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Debt Arrangement and Attachment (Scotland) Act 2002


29.This part of the Act introduces a new method of enforcement, or diligence, for the attachment of corporeal moveable property. The law of diligence provides procedures by which legal obligations, usually imposed by an order of the civil courts, can be enforced. Different procedures for the enforcement of obligations concerning legally constituted debt apply to different types of property. Corporeal moveable property is property which is tangible (corporeal), is not fixed like land or buildings and can be handled and moved (moveable).

30.Rules of court will make supplementary provision for the manner in which the procedural requirements under this Part of the Act are to be undertaken within the court process – for example, regarding intimation of documents and steps in procedure, the conduct of hearings and the manner in which applications to the sheriff or appeals against decisions may be made (including provision of forms to be used). The Act of Sederunt (Debt Arrangement and Attachment (Scotland) Act 2002) 2002 , which came into force on 30 December 2002, makes provision for the rules to be applied under the Act.

Section 10 – Attachment

31.This section creates a new diligence over corporeal moveable property for recovery of legally constituted debt, to be known as attachment.

32.Section 10(3) and (4) provide that attachment is only competent where the debtor has been charged to pay the sum owed together with interest accrued and the creditor has provided the debtor with a debt advice and information package. In the absence of a charge to pay in summary warrant cases, the creditor must provide the debtor with a debt advice and information package before taking any steps to carry out an attachment.

33.Section 10(5) defines terms used in this section. It specifies that the debt advice and information package is to contain such information as may be determined by the Scottish Ministers. It also specifies the meaning of decree and document of debt.

Section 11 – Articles exempt from attachment

34.This section specifies property which is to be exempt from attachment.

35.Section 11(1) provides that it will not be competent to attach articles which are reasonably required for the debtor’s profession, trade or business, and which do not exceed an aggregate value of £1,000. In particular, tools of trade, books other equipment may not be attached. This will enable valuable property to be attached whilst permitting the debtor to retain items which will allow him to continue his business and generate income. This is in line with recommendations 7 and 11 of the Scottish Law Commission in its Report on Poinding and Warrant Sale (Scot Law Com No177). Specific provision is also made to exempt a vehicle reasonably required by the debtor and not exceeding £1000, and a mobile home which is the debtor’s only or principal residence. Gardening equipment necessary for keeping a debtor's garden or yard adjacent to where the debtor lives is also exempted.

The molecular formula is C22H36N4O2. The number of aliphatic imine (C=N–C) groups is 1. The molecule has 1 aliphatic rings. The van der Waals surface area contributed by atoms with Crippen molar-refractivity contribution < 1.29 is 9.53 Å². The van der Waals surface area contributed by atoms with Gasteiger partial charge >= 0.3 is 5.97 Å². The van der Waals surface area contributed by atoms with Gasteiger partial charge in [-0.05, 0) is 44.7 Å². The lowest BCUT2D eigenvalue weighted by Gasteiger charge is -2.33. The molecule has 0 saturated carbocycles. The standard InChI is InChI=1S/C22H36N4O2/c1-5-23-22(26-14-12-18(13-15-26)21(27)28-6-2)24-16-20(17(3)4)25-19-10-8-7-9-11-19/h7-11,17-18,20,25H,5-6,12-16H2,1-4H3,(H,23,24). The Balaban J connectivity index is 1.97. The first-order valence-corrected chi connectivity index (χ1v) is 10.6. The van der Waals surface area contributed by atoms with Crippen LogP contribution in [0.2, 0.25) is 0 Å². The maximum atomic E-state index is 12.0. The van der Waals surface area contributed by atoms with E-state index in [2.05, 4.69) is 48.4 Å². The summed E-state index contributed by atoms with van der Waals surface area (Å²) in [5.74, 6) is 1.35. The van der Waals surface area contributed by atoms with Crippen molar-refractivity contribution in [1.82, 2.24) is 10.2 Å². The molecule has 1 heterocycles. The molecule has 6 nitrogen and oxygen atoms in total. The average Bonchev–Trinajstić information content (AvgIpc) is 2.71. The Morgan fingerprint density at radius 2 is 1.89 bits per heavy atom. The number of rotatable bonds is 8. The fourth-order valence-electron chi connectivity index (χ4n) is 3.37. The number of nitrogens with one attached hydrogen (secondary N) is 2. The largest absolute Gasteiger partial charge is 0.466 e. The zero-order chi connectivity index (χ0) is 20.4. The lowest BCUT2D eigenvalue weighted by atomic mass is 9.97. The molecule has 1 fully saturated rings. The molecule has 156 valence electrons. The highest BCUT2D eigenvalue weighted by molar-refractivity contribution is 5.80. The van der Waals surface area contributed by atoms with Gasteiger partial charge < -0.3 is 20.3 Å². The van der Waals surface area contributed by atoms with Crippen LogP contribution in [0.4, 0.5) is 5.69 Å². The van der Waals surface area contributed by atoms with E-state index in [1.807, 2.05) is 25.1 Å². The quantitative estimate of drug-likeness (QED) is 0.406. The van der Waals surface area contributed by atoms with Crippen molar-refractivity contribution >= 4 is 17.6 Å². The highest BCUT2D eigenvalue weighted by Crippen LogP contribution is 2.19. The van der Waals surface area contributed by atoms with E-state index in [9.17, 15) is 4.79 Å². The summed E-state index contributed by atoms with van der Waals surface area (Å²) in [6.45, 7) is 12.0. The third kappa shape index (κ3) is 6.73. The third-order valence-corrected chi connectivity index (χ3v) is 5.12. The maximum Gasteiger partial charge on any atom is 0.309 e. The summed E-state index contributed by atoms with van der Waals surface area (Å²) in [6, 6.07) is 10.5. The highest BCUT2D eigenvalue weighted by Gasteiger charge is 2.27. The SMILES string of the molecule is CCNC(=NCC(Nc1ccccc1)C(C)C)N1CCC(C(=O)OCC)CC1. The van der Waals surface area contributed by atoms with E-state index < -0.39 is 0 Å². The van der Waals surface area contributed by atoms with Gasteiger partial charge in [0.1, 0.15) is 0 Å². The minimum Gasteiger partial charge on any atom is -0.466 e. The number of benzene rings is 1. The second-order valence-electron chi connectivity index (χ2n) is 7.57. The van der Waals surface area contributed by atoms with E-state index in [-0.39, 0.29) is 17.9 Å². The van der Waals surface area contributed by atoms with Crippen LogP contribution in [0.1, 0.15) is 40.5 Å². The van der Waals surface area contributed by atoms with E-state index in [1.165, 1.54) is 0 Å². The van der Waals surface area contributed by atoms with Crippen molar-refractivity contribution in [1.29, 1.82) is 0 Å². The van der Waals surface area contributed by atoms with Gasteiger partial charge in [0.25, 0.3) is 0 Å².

36.Section 11(2) allows the Scottish Ministers to add or remove and vary the items exempted by regulations. This will provide flexibility in order to meet changing circumstances or where it is considered that further debtor protection may be needed.

Section 12 – Times when articles may not be attached

37.Section 12 specifies days on which attachment may not take place, namely on a Sunday, a day which is a public holiday in the area in which the attachment is to be executed or any other day prescribed by rules of court. It also specifies times during which attachment may not take place, restricting it to between 8am and 8pm unless prior authority has been obtained from the sheriff.

Section 13 – Presumption of ownership

38.Section 13 provides a presumption that articles in the possession of a debtor are owned by the debtor, either solely or in common with a third party.

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Explanatory Notes

Text created by the Scottish Government to explain what the Act sets out to achieve and to make the Act accessible to readers who are not legally qualified. Explanatory Notes were introduced in 1999 and accompany all Acts of the Scottish Parliament except those which result from Budget Bills.


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